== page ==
Let me go through briefly in the next 7 minutes some of the changes this bill will actually put in place. It more or less confirms the decisions of the national cabinet. It talks about making some practical changes to allow the court system to basically function in a practical way, maintaining people’s access to justice. It is a bit like what we did this morning when we voted to change our standing orders to make sure the Parliament functions in an efficient manner and we are able to do our jobs. That is no different. What this bill does is basically allow our judiciary to perform their job and to make sure that the wheels of justice continue to turn, because we need a functioning justice system.

Let me reflect on what happened last night. Four police officers lost their lives while performing their duties. We had a driver doing 140 kilometres an hour. He needs to be dealt with. I cannot comment in relation to the truck driver because an investigation is ongoing. We need to make sure that our justice system is able to function. Yes, in some cases if they are able to run a trial where it is agreed between parties, or where it is possible to do so, they should be able to do that without a jury like other jurisdictions are able to do. I think videoconferencing is working pretty well. I think everyone has discovered that it is probably the way of the future. A lot of people are using that, including the legal system.

The bill also extends automatic cover for injured workers—which I think is very welcome—for a period of six months. In these cases their pay might have stopped halfway through the next six months, so I think that extending that is very welcome, to make sure we look after our injured workers.

In relation to residential tenancy reforms, I do not think anyone can argue against them. I know some other jurisdictions have talked about it. We are putting half a billion dollars to assist landlords and tenants to make sure that no-one is evicted in the next six months, and I think that protection is very welcome. The bill will give effect to that decision, and I do not think that anyone can disagree with that.

It also, in relation to some sort of pragmatic changes in relation to the Education and Training Reform Act 2006, allows for continued operation of education services by allowing for a flexible teacher registration renewal process, a more flexible process to renew registration of a training organisation et cetera. Another change is the commencement of the majority provisions of the Environment Protection Amendment Act 2018—it pushes that out from 1 July 2020 to 1 December 2021. And it also allows local governments to meet using videoconferencing, because otherwise they will not be able to function.

These are some of the changes this bill is providing. And going through it I cannot find anything there where Premier Daniel Andrews is going to be a dictator any day soon. Well let me tell you, if we are going to have a dictator I will have Daniel Andrews any day, because what he has actually done in the last few months to steer us through this period—standing up in front of the press on a daily basis with various ministers to brief Victorians on what has been done, what is proposed to be done et cetera. To me, he made himself available and accountable to the people of Victoria. He did not leave anything uncovered. He has basically been up-front and been truthful. Mr Davis talked about trust; I will tell you who Victorians trust—they trust Daniel Andrews. Would they trust David Davis or Michael O’Brien? I do not think so.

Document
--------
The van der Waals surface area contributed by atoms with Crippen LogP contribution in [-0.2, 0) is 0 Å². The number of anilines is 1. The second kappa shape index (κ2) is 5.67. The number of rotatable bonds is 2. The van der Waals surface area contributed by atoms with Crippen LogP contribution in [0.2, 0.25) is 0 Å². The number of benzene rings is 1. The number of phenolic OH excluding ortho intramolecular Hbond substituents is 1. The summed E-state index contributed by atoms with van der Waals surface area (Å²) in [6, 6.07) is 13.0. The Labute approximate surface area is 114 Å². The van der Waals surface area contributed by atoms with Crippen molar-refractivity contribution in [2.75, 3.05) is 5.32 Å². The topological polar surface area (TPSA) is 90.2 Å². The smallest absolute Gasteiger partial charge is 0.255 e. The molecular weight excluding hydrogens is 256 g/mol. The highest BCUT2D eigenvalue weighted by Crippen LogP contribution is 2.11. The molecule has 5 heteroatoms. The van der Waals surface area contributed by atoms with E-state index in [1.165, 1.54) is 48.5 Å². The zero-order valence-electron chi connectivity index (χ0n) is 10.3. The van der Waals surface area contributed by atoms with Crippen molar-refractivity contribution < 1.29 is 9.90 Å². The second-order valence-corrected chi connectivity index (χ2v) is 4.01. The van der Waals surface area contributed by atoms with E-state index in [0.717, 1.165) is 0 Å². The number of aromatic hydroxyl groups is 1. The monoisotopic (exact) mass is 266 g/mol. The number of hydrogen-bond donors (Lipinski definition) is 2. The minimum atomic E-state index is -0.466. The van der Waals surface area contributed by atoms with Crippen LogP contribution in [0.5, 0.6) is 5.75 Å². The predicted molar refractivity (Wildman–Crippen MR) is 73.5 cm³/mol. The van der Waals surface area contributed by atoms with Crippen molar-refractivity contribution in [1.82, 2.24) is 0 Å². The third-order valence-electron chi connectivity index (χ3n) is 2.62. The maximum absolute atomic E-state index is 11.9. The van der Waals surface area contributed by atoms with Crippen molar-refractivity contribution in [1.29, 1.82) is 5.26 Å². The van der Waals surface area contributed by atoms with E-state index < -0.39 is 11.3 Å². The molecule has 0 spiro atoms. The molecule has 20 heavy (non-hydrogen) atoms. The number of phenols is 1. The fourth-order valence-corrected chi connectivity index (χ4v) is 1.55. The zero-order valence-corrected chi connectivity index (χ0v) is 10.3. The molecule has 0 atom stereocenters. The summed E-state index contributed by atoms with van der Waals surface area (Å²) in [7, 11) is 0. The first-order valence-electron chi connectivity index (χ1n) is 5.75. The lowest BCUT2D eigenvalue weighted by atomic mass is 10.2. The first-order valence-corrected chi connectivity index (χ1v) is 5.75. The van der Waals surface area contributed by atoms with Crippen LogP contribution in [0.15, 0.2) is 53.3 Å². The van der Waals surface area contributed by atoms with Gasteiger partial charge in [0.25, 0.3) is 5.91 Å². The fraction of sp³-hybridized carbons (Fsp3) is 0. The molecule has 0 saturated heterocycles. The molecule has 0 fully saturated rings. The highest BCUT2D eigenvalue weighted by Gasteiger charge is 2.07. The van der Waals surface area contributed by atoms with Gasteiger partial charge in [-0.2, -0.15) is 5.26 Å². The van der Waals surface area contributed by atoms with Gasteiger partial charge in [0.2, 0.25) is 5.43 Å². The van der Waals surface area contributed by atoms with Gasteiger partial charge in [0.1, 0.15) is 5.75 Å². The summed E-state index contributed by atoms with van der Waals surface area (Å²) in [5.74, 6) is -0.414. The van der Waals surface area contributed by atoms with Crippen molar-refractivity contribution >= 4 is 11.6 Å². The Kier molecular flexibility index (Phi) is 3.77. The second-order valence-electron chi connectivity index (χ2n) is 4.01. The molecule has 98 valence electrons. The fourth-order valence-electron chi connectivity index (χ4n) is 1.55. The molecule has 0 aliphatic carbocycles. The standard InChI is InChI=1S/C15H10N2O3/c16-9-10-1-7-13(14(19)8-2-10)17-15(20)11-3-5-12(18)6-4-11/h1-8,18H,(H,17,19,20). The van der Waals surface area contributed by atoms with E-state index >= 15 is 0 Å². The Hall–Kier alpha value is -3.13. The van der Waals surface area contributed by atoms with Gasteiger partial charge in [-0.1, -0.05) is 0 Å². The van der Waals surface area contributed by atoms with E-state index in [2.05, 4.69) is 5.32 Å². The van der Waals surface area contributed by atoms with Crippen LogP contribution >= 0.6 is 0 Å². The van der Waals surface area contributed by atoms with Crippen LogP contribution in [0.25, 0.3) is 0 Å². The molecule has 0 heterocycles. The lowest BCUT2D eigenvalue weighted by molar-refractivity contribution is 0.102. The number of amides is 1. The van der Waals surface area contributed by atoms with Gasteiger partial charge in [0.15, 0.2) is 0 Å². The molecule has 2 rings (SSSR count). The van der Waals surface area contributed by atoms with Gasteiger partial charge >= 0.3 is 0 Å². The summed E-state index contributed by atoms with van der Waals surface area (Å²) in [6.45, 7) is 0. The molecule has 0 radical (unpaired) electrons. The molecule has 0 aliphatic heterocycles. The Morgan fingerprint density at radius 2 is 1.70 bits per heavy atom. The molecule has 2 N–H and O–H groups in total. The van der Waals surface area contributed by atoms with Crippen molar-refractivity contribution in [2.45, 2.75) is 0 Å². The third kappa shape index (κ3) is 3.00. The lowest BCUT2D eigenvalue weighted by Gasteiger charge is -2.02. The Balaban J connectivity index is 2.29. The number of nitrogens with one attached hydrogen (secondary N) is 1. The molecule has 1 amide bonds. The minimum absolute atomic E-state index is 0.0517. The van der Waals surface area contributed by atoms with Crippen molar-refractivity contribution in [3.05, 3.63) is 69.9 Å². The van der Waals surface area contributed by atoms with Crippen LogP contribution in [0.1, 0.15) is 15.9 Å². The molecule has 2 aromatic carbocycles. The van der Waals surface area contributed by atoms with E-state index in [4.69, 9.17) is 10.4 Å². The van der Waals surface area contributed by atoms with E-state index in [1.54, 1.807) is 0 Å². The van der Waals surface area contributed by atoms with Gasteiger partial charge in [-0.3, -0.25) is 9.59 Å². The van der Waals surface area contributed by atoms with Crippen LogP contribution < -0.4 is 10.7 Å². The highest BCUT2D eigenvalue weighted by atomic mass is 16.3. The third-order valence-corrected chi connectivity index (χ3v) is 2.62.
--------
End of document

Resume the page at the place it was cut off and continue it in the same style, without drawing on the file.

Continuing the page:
But look, we are all for accountability. I think it is very important, and that is why the Public Accounts and Estimates Committee is the right committee to actually deal with that. And I welcome Mr Limbrick’s appointment this morning to PAEC. We all know his view about government accountability, taxation and government expenditure. You could not ask for a better person to actually question the government on that.

And there is this argument about, ‘Oh, the government’s got five members out of 10—the casting vote—and the committee can’t operate’. That is absolute nonsense. I am the chair of a committee. It does not work like that in practice. Every single member of any parliamentary committee has got the same right as the chair or the deputy chair to ask questions. And these hearings are public hearings, so if the chair of a committee tries to shut the debate down, the whole world is going to know about it. You reckon that is going to happen? PAEC is established under our system to hold government to account, to hold ministers to account. By adding Mr Limbrick to it, by the government giving one of its positions, that is a welcome thing. Let us give them a go. And that reference is going to PAEC to make sure all ministers will be made accountable. PAEC has got very broad terms of reference, so they will do the job on behalf of the Parliament

A member interjected.

Mr Melhem: But, ‘No, we want a subcommittee now. No, we don’t want a select committee by the upper house. We want a subcommittee. Let’s call it the David Davis subcommittee’. It is just a tool that can be used by Mr Davis—a fishing expedition by Mr Davis. He is very well known for that.

Mr Finn: We’re not allowed fishing in Victoria.

Mr Melhem: Well, hopefully the fishing ban will be lifted soon, Mr Finn. I hope things will track in the right direction and we maintain the improvements we have had. So hopefully we will be able to ease some of these restrictions. So I just want to conclude by again—

Members interjecting.

Mr Melhem: Well, he talked about the gang of eight. I mean, Mr Davis failed to actually explain that the purpose of having the new described council is these ministers will be able to direct the 22 ministers to be able to specifically coordinate a response. Each of these ministers is given a responsibility to coordinate their response to COVID-19. Instead of having 22 you will have eight, but the cabinet process has not changed, and that will not change. The cabinet still meets every week.

Ms Crozier: The gang of eight.

Mr Melhem: The decisions are made by cabinet, not by ‘the gang of eight’. But, hey, do not let—

Ms Crozier: Not by the government.

Mr Melhem: Well, that is according to your principles; I do not think you would choose. But do not worry about the truth, because it does not matter for the Liberal Party.

So I commend the bill to the house.